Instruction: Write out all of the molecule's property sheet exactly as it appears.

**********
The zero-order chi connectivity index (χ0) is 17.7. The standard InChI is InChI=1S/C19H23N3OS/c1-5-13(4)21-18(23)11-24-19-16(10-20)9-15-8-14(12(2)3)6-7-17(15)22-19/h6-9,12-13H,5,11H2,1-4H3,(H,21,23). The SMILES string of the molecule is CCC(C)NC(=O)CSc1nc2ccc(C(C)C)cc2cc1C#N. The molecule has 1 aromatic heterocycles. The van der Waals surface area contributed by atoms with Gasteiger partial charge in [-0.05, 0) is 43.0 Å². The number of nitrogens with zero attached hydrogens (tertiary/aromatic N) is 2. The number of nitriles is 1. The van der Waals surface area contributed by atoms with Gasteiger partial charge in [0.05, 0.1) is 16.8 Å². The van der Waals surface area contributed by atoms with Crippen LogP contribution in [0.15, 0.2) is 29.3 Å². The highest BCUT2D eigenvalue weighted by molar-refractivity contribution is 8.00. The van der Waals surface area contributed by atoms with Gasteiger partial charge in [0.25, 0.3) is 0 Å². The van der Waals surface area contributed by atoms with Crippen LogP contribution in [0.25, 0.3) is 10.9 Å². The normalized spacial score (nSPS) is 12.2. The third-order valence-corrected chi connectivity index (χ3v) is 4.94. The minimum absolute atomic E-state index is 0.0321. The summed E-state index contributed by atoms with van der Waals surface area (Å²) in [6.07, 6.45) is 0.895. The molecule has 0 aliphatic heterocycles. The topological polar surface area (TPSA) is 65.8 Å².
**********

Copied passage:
The zero-order chi connectivity index (χ0) is 17.7. The standard InChI is InChI=1S/C19H23N3OS/c1-5-13(4)21-18(23)11-24-19-16(10-20)9-15-8-14(12(2)3)6-7-17(15)22-19/h6-9,12-13H,5,11H2,1-4H3,(H,21,23). The SMILES string of the molecule is CCC(C)NC(=O)CSc1nc2ccc(C(C)C)cc2cc1C#N. The molecule has 1 aromatic heterocycles. The van der Waals surface area contributed by atoms with Gasteiger partial charge in [-0.05, 0) is 43.0 Å². The number of nitrogens with zero attached hydrogens (tertiary/aromatic N) is 2. The number of nitriles is 1. The van der Waals surface area contributed by atoms with Gasteiger partial charge in [0.05, 0.1) is 16.8 Å². The van der Waals surface area contributed by atoms with Crippen LogP contribution in [0.15, 0.2) is 29.3 Å². The highest BCUT2D eigenvalue weighted by molar-refractivity contribution is 8.00. The van der Waals surface area contributed by atoms with Gasteiger partial charge in [0.25, 0.3) is 0 Å². The van der Waals surface area contributed by atoms with Crippen LogP contribution in [0.25, 0.3) is 10.9 Å². The normalized spacial score (nSPS) is 12.2. The third-order valence-corrected chi connectivity index (χ3v) is 4.94. The minimum absolute atomic E-state index is 0.0321. The summed E-state index contributed by atoms with van der Waals surface area (Å²) in [6.07, 6.45) is 0.895. The molecule has 0 aliphatic heterocycles. The topological polar surface area (TPSA) is 65.8 Å².